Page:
In advanced industrial and highly competitive economies, workers are the main tools for economic growth and social progress. Their demands are seriously and readily attended to, because without a dedicated workforce an organization (a nation) crumbles. As we have seen, this has been the problem with Nigeria where labor strike actions are rampant. Thus, more often than not, workers would not get the employers of labor (the government in most cases) to pay them or attend to their job-related problems without prolong strike actions. And this has always had devastating effects on the economy.

However, for fair treatment of workers, employers of labor in the society should include Cost of Living Adjustment (COLA) in every employee benefits agreements. With this workers would get automatic yearly salary adjustment equal to the rise in the Cost of Living of an area in which an organization is located. The salaries of workers, among other things, should be determined by the prevailing economic conditions of a locality, instead of the usual flat salary scale structure common in Government establishments. For instance, a Federal (State) civil servant that works in Lagos or Abuja would be paid more than one that works in a rural community, say Umuaka in Imo State. If I should be permitted to digress a little here: the Federal Government should not decide for State Governments (beyond setting up a National Minimum Wage). Therefore, the exclusion of State, Local and Private sector workers from the recent proposed 12.5% increase in the salaries of Federal workers (Vanguard, May 2, 2003) is a step in the right direction. It is gratifying to note that Chief Olusegun Obasanjo did not repeat his previous mistake of setting set up the salaries of State and Local government workers. It is the administrative duty of State Governments to determine what each they can afford to pay their workers (putting into consideration their revenue base and cost of living in the area).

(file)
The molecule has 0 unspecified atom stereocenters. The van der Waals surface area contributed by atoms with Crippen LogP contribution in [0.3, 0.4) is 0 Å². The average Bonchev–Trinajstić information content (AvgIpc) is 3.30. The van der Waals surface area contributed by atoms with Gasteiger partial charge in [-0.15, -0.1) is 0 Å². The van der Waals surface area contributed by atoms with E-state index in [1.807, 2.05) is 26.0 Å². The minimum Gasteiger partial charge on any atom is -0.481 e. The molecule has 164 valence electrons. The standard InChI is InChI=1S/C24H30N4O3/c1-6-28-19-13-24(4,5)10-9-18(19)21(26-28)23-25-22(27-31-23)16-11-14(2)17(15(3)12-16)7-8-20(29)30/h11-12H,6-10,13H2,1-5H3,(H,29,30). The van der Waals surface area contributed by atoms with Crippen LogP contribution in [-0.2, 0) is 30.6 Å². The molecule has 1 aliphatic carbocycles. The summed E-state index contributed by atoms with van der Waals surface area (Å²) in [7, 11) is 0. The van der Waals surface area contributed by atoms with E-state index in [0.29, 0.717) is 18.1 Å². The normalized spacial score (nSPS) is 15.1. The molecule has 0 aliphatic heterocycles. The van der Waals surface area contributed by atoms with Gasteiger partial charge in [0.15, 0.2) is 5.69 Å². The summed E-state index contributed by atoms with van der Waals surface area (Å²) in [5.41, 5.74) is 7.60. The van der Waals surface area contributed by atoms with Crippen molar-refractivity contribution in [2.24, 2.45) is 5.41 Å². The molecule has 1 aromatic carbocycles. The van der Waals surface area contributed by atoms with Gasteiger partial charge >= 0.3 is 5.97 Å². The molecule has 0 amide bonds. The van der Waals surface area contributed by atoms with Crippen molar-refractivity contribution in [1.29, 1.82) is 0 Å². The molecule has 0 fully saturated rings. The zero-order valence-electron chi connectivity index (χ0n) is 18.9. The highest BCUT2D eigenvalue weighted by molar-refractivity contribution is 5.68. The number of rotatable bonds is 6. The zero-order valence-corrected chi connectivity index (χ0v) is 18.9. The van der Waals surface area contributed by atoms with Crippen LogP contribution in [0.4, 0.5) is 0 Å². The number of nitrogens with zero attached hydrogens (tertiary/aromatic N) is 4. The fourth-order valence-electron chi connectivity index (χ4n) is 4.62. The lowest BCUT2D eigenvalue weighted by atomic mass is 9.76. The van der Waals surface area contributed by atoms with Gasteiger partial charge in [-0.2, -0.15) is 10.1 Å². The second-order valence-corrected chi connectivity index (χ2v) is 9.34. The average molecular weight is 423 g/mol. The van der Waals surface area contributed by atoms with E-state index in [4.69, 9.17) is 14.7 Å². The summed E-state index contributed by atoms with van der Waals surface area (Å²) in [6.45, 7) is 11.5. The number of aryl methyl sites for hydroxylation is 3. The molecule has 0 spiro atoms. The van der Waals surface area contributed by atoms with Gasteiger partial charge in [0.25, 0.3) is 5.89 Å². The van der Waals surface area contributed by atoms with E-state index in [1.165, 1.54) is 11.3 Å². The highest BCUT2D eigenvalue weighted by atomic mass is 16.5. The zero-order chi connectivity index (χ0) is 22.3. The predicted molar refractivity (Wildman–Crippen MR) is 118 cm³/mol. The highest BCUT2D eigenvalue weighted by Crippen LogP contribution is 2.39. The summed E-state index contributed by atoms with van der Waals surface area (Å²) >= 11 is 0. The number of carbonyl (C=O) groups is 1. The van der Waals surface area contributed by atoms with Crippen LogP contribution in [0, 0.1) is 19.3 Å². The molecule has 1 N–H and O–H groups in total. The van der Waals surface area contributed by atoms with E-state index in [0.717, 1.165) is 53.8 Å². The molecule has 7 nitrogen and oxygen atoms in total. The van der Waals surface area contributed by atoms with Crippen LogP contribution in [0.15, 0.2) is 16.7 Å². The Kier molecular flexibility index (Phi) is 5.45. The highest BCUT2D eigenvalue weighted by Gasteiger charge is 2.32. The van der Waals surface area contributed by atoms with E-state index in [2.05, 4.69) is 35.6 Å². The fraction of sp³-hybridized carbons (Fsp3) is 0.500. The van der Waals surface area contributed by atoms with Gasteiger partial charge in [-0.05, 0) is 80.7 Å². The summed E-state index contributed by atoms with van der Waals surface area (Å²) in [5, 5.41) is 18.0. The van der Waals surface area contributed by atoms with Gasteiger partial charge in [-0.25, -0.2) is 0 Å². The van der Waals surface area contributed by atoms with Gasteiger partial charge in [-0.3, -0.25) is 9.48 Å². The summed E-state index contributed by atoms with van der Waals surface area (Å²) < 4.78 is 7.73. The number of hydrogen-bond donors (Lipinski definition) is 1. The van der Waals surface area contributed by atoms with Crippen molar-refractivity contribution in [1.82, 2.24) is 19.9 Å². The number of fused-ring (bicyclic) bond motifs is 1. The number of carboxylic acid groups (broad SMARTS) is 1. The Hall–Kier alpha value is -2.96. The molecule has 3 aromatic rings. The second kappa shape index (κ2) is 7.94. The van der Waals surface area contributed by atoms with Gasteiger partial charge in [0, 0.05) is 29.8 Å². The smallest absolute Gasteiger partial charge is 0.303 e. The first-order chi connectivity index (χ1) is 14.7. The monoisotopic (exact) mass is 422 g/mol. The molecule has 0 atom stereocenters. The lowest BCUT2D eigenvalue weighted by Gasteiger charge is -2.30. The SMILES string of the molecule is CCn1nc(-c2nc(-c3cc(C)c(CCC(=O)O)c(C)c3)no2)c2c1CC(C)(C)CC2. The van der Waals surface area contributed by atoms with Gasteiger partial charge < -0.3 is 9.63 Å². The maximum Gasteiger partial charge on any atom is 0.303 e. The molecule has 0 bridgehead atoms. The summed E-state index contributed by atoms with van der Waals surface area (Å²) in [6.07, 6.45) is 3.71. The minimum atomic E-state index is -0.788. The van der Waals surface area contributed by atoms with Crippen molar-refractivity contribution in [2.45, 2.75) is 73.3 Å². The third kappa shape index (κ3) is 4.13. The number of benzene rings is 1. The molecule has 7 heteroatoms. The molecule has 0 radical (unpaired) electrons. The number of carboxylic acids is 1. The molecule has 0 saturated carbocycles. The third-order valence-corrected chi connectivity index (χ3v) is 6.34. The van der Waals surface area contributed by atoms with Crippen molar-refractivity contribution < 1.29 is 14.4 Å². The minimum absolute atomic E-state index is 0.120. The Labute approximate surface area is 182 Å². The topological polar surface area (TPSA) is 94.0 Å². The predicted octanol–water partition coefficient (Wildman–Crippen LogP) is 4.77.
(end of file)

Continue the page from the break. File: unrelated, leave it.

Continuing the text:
To crown the good policy, the Federal Government should speed up the privatization process, so that the Federal Government would desist from determining the costs of public utilities (and fuel prices) in the society. Market forces should be allowed to regulate prices; with that, the prices of commodities would vary according to the economic conditions of a locality. More importantly, the society should endeavor to create appropriate value system in which honesty and good skills are appreciated and adequately rewarded. This could reduce the increasing ‘brain-drain’ and encourage the youth to seek training in needed-skill areas, as good skills would boost the morale and productivity of workers. Nigeria can move forward only if persistent and determined efforts are made by the leadership to tackle the many and glaring deficiencies in the system.


Dike is CEO, Centre for Social Justice and Human Development (CSJHD),

Sacramento, California